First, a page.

[daemon.log]Every daemon without a separate facility logs to
daemon.log. The priority of log events is not relevent.[debug]File
debug has messages useful for debugging.The priority of log events are
not relevent.[dmesg] After the kernel has booted, all kernel messages
are written to dmesg for later reference.This file is not rotated and
only exists for a single boot cycle before being overwritten.Note that
the choice of the name is a little unfortunate, as the dmesg command
prints the current kernel log ring buffer,which is continuously
updated and new kernel events are logged.These messages are written to
kern.log; The dmesg file is not modified until the next restart of the
system.[kern.log] Log messages with the kern facility end up in this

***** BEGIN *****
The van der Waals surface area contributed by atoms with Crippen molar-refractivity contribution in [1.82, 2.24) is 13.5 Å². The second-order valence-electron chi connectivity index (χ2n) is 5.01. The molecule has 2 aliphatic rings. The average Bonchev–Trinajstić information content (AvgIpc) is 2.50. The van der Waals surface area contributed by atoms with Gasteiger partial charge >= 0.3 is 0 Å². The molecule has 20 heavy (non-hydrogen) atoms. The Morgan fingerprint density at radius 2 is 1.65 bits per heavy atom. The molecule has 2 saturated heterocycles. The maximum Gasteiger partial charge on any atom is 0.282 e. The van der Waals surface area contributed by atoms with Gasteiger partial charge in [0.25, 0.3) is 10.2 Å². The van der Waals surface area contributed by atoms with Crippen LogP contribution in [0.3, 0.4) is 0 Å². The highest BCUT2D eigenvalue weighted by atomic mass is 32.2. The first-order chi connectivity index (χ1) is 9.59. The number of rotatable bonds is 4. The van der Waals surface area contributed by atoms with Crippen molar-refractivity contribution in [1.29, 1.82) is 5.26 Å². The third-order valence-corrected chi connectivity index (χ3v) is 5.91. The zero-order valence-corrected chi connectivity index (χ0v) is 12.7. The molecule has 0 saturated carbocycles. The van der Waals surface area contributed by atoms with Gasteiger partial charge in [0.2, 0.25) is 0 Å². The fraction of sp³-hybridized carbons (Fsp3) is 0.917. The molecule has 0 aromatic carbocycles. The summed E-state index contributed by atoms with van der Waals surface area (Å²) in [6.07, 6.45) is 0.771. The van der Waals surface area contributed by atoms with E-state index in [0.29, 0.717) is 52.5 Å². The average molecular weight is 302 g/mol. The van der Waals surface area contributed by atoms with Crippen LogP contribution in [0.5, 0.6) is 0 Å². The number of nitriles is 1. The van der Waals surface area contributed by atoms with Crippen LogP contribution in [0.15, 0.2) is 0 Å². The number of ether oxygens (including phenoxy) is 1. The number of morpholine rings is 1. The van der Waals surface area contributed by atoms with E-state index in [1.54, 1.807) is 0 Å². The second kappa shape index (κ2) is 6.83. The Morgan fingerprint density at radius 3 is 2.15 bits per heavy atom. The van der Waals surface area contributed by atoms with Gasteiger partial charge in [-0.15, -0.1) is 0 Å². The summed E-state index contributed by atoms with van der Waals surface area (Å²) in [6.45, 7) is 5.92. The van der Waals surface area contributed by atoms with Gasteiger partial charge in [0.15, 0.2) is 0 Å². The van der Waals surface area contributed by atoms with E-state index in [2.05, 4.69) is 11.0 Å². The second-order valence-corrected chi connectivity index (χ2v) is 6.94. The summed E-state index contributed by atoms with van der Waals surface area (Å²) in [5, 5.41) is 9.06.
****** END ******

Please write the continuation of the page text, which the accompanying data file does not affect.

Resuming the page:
file.The contents are mostly what the kernel spits out,after being
formatted by klogd.[lpr.log]Log messages with the lpr facility end up
in this file.
[mail.log] Log entries related to the mail system(using the mail
facility) go into this file. For easier parsing by scripts,mail log
entries are also written to mail.info, mail.warn,and
mail.err,according to their priority. Unfortunately,Debian's default
MTA,exim4, does not use this file.[messages]Pretty much everything
that is not an error or a trivial log entry,and not related to
authentication,daemons ,cron(or other automatic schedulers),mail,and
news goes here.
btmp auth.log syslog boot
btmp shows a log of the file /var/log/btmp, which contains all the bad
login attempts. auth.log receives log entries related to
authentication,and other events that are critical to privacy or
security issues. everything not related to authentication end up in
syslog file. syslog is the catch-all log file on a debian system.
log messages produced during the initialization sequence will be
logged to boot.